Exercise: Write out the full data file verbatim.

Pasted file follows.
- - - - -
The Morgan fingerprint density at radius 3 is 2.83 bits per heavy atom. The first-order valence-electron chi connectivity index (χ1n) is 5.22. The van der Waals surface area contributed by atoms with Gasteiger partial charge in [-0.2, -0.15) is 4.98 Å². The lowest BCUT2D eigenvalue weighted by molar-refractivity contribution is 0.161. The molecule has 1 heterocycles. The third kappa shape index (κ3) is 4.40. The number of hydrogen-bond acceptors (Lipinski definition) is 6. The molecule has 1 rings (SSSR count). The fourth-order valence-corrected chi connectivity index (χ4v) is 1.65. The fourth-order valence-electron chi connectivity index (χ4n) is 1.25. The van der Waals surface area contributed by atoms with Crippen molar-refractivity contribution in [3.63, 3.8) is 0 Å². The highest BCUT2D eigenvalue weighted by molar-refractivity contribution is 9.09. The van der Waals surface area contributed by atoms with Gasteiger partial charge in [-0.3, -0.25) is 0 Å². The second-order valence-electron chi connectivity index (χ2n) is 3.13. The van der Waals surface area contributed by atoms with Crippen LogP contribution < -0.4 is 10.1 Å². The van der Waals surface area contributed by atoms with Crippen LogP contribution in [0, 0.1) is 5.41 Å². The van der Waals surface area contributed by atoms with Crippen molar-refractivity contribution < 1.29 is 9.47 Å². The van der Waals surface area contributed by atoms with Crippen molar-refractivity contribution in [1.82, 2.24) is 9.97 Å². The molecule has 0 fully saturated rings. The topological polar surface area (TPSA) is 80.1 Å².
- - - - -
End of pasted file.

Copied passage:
The Morgan fingerprint density at radius 3 is 2.83 bits per heavy atom. The first-order valence-electron chi connectivity index (χ1n) is 5.22. The van der Waals surface area contributed by atoms with Gasteiger partial charge in [-0.2, -0.15) is 4.98 Å². The lowest BCUT2D eigenvalue weighted by molar-refractivity contribution is 0.161. The molecule has 1 heterocycles. The third kappa shape index (κ3) is 4.40. The number of hydrogen-bond acceptors (Lipinski definition) is 6. The molecule has 1 rings (SSSR count). The fourth-order valence-corrected chi connectivity index (χ4v) is 1.65. The fourth-order valence-electron chi connectivity index (χ4n) is 1.25. The van der Waals surface area contributed by atoms with Crippen molar-refractivity contribution in [3.63, 3.8) is 0 Å². The highest BCUT2D eigenvalue weighted by molar-refractivity contribution is 9.09. The van der Waals surface area contributed by atoms with Gasteiger partial charge in [-0.3, -0.25) is 0 Å². The second-order valence-electron chi connectivity index (χ2n) is 3.13. The van der Waals surface area contributed by atoms with Crippen LogP contribution < -0.4 is 10.1 Å². The van der Waals surface area contributed by atoms with Crippen LogP contribution in [0, 0.1) is 5.41 Å². The van der Waals surface area contributed by atoms with Crippen molar-refractivity contribution < 1.29 is 9.47 Å². The van der Waals surface area contributed by atoms with Crippen molar-refractivity contribution in [1.82, 2.24) is 9.97 Å². The molecule has 0 fully saturated rings. The topological polar surface area (TPSA) is 80.1 Å².